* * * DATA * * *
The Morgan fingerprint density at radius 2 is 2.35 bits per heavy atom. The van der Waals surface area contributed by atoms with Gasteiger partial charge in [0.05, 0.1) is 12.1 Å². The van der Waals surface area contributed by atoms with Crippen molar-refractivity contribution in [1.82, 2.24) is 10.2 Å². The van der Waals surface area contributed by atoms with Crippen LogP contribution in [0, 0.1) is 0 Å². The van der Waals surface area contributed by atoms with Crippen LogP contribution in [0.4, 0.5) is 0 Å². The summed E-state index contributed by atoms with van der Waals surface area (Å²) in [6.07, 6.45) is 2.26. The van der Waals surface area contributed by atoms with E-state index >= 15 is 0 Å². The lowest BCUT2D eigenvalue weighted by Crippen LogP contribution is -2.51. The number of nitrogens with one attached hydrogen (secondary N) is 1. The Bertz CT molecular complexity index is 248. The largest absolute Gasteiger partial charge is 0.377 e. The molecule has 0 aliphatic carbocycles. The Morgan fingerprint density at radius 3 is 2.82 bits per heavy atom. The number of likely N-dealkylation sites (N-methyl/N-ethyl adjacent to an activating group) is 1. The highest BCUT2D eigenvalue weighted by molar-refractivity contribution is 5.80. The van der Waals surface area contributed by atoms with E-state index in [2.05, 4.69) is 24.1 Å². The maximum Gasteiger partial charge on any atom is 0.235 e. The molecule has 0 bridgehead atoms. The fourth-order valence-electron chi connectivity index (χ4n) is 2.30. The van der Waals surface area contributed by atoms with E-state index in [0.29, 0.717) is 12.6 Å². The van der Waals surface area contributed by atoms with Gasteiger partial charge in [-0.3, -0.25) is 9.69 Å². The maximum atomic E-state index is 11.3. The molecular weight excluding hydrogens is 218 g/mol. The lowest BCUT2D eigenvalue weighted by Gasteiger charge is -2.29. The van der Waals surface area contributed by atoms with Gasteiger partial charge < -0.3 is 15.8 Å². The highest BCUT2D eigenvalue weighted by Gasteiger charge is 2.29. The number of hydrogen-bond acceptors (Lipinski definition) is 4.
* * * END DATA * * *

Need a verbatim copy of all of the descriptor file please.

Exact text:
The Morgan fingerprint density at radius 2 is 2.35 bits per heavy atom. The van der Waals surface area contributed by atoms with Gasteiger partial charge in [0.05, 0.1) is 12.1 Å². The van der Waals surface area contributed by atoms with Crippen molar-refractivity contribution in [1.82, 2.24) is 10.2 Å². The van der Waals surface area contributed by atoms with Crippen LogP contribution in [0, 0.1) is 0 Å². The van der Waals surface area contributed by atoms with Crippen LogP contribution in [0.4, 0.5) is 0 Å². The summed E-state index contributed by atoms with van der Waals surface area (Å²) in [6.07, 6.45) is 2.26. The van der Waals surface area contributed by atoms with E-state index >= 15 is 0 Å². The lowest BCUT2D eigenvalue weighted by Crippen LogP contribution is -2.51. The number of nitrogens with one attached hydrogen (secondary N) is 1. The Bertz CT molecular complexity index is 248. The largest absolute Gasteiger partial charge is 0.377 e. The molecule has 0 aliphatic carbocycles. The Morgan fingerprint density at radius 3 is 2.82 bits per heavy atom. The number of likely N-dealkylation sites (N-methyl/N-ethyl adjacent to an activating group) is 1. The highest BCUT2D eigenvalue weighted by molar-refractivity contribution is 5.80. The van der Waals surface area contributed by atoms with E-state index in [2.05, 4.69) is 24.1 Å². The maximum Gasteiger partial charge on any atom is 0.235 e. The molecule has 0 bridgehead atoms. The fourth-order valence-electron chi connectivity index (χ4n) is 2.30. The van der Waals surface area contributed by atoms with E-state index in [0.29, 0.717) is 12.6 Å². The van der Waals surface area contributed by atoms with Gasteiger partial charge in [-0.3, -0.25) is 9.69 Å². The maximum atomic E-state index is 11.3. The molecular weight excluding hydrogens is 218 g/mol. The lowest BCUT2D eigenvalue weighted by Gasteiger charge is -2.29. The van der Waals surface area contributed by atoms with Gasteiger partial charge < -0.3 is 15.8 Å². The highest BCUT2D eigenvalue weighted by Gasteiger charge is 2.29. The number of hydrogen-bond acceptors (Lipinski definition) is 4.